The molecular mechanisms of action and its relevance to clinical practice

Fimbriae and flagellae are of significance for the attachment to the mucin layer of the human intestinal mucosa. 12

Studies which were designed to elucidate the mole­cular principles of EcN’s action on the gut mucosa, revealed that EcN is able to induce in the colonocytes the synthesis of the antimicrobial peptide human beta-defensin-2 (HBD-2), and  that the HBD-2-stimulating activity relies on the presence of a structurally bound component of the EcN strain, namely the bacterium's own flagella apparatus. 13 

Experiments with various defect mutants revealed that only EcN bacteria able to synthetize an intact flagellum were capable of stimulating the ­production of HBD-2 in the epithelium cells of the colon.

The structural flagellum protein flagellin, which forms the actual flagellum, i. e. the so-called flagellum filament, was identified to be the effective component. The EcN strain expresses two ­microcins 14 and exerts antagonistic actions against foreign bacteria. 15; 16; 17; 18; 19; 20

Relevance to clinical practice

As a consequence for clinical practice, the induction of the body's own defense agents through the action of E. coli strain Nissle 1917 is equivalent to an increase of the general antimicrobial defense capacity of the intestinal mucosa.

This is of special significance to certain gastrointestinal diseases, such as the chronic inflammatory bowel diseases in which the mucosal synthesis of antimicrobial peptides is affected by disease.

12) Troge A et al. More than a marine propeller – the flagellum of the probiotic Escherichia coli strain Nissle 1917 is the major adhesin mediating binding to human mucus. Int J Med Microbiol 2012; 302: 304–314.

13) Schlee M et al. Induction of human beta-defensin 2 by the probiotic Escherichia coli ­Nissle 1917 is mediated through flagellin.Infect Immun 2007; 75(5): 2399–2407.

14) Patzer S I et al. The colicin G, H and X determinants encode microcins M and H47, which might utilize the catecholate siderophore receptors FepA, Cir, Fiu and IroN. Microbiology 2003; 149: 2557–2570.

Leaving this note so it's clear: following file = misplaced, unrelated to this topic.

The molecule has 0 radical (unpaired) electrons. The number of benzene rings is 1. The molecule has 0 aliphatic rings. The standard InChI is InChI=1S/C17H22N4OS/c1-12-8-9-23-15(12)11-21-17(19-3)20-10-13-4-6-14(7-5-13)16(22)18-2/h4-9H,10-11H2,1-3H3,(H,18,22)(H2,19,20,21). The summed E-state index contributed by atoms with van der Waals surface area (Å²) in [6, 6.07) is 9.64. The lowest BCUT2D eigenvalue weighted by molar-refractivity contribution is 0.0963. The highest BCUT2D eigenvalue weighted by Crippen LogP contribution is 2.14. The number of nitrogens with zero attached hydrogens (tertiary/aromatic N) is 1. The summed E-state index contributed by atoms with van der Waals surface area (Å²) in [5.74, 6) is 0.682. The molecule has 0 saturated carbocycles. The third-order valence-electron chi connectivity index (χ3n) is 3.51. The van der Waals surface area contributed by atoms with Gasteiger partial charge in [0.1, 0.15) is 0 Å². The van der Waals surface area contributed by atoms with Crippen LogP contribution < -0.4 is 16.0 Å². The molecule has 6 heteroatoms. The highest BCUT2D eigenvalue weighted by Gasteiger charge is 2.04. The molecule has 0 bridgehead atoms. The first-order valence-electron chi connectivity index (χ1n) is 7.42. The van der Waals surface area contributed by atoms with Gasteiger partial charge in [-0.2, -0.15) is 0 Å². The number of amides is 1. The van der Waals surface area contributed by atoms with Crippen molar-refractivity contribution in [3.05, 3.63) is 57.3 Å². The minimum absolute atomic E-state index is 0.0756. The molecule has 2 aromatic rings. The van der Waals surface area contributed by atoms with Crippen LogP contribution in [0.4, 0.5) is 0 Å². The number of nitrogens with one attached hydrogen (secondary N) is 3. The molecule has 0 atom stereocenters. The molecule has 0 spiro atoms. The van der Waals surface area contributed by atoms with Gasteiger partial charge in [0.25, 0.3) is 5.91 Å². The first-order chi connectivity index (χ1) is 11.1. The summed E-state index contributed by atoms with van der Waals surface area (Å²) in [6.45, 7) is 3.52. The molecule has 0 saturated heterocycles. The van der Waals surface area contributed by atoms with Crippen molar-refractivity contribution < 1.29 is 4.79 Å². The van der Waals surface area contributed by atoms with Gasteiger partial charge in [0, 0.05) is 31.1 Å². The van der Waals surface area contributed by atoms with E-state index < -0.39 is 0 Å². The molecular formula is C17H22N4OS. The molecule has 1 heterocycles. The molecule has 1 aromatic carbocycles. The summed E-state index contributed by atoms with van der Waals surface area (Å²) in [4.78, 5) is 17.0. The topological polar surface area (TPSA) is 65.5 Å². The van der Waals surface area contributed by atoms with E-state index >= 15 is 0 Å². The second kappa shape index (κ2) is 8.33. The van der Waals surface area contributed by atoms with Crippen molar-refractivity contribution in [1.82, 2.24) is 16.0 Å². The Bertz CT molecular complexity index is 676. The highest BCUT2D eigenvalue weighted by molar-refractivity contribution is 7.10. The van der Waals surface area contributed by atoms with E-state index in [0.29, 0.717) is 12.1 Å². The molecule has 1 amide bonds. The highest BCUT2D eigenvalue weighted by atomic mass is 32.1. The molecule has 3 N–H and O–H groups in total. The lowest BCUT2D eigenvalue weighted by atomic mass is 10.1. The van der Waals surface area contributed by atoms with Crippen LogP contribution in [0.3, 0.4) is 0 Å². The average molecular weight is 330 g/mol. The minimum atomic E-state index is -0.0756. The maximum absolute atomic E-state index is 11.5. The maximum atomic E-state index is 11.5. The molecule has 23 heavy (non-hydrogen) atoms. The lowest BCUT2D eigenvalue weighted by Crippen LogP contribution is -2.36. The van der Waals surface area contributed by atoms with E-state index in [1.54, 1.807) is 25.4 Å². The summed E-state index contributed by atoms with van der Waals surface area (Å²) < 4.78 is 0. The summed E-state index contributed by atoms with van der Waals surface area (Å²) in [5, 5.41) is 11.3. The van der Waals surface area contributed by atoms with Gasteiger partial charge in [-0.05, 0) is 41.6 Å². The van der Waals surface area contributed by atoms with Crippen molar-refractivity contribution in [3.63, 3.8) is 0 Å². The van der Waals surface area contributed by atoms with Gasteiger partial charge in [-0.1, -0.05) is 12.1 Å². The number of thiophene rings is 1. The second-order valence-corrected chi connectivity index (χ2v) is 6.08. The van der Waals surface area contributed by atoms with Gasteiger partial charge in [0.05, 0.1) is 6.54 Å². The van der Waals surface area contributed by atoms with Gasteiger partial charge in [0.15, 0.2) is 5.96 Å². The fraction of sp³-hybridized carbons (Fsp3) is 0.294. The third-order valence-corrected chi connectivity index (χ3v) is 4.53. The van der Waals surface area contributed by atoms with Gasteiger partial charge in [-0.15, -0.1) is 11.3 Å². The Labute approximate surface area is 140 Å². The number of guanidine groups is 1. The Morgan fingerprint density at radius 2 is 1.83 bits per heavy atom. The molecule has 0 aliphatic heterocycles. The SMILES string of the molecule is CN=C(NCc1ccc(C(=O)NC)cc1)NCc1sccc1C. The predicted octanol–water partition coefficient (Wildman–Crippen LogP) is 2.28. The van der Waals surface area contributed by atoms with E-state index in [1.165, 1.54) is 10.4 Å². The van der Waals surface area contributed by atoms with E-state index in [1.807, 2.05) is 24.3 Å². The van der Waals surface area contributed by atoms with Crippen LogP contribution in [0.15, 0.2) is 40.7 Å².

15) Oelschlaeger TA et al. Inhibition of Salmonella typhimurium invasion into intestinal cells by the probiotic E. coli strain Nissle 1917. Gastroenterology 2001; 120: A326.

16) Boudeau J et al. Inhibitory effect of probiotic Escherichia coli strain ­Nissle 1917 on adhesion to and invasion of intestinal epithelial cells by adherent-invasive ­E. coli strains isolated from patients with Crohn‘s disease. Aliment Pharmacol Ther 2003; 18: 45–56.

17) Altenhoefer A et al. The probiotic Escherichia coli strain Nissle 1917 interferes with ­invasion of human intestinal epithelial cells by different enteroinvasive ­bacterial pathogens. FEMS ­Immunol Med Microbiol 2004; 40: 223–229.

18) Leatham MP et al. Precolonized human commensal Escherichia coli strains serve as a barrier to E. coli O157:H7 growth in the streptomycin-treated mouse intestine. Infect Immun 2009; 77: 2876–2886.

19) Reissbrodt R et al. Inhibition of growth of Shiga toxin-producing Escherichia coli by non­pathogenic Escherichia coli. FEMS Microbiol Lett 2009; 290: 62–69.

20) Kleta S et al. Role of F1C fimbriae, flagella, and secreted bacterial components in the inhibitory effect of probiotic Escherichia coli Nissle 1917 on atypical enteropathogenic E. coli infection. Infect Immun 2014; 82(5): 1801–1812.

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